Remembering Hurricane Hugo

By Betsy Crick
Photo courtesy of National Weather Service / National Oceanic and Atmospheric Administration 

Communities across South Carolina were devastated after the historic hurricane made its way inland.

Communities across South Carolina were devastated after the historic hurricane made its way inland.

Around midnight on September 22, 1989, Hurricane Hugo made landfall just north of Charleston, at Sullivan’s Island.  This Category 4 storm had estimated maximum winds of 135-140 mph.

At the time, Hugo was the strongest storm to strike the U.S. in the previous 20-year period and was the nation’s costliest hurricane on record in terms of monetary losses, with approximately $10 billion in damage. It is estimated by NOAA that there were 49 deaths directly related to the storm, 26 of which occurred in the U.S., Puerto Rico, and the U.S. Virgin Islands.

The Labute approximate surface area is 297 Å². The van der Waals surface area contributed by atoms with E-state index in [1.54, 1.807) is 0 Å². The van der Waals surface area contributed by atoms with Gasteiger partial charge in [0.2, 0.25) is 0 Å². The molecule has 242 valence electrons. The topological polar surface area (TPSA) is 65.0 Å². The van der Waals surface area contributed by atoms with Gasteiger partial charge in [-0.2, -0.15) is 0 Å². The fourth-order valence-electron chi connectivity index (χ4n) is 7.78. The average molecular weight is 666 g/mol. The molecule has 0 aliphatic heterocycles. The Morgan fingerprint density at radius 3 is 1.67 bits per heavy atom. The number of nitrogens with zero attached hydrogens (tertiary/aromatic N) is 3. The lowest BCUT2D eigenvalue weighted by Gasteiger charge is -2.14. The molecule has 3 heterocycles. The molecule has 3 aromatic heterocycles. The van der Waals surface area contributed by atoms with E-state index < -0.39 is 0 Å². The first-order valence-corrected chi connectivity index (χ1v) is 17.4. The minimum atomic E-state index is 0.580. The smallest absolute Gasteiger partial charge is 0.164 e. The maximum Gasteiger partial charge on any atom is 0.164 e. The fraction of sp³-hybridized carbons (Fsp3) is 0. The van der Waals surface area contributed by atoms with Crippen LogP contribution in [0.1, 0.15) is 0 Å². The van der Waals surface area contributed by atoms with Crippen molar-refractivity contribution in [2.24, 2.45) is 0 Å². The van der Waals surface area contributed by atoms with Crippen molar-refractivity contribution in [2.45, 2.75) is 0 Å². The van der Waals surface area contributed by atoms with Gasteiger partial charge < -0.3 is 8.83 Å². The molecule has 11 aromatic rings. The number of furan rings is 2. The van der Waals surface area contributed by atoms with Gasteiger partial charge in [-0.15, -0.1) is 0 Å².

Hugo produced tremendous wind and storm surge damage along the coast, and even produced hurricane force wind gusts several hundred miles

inland into western North Carolina. In fact, Hugo produced the highest storm tide heights ever recorded along the U.S. East Coast, around 20 feet in Bulls Bay, S.C., near Cape Romain.

Because of Hugo’s extreme devastation, the name Hugo was retired and will never again be used for an Atlantic Hurricane.

The anniversary of Hugo is a time to reflect on the power of mother nature and to make sure you are prepared for potential natural disasters in the future.

Here are some tips to prepare for a hurricane event:

For more information on hurricane preparedness, please visit DHEC’s website.

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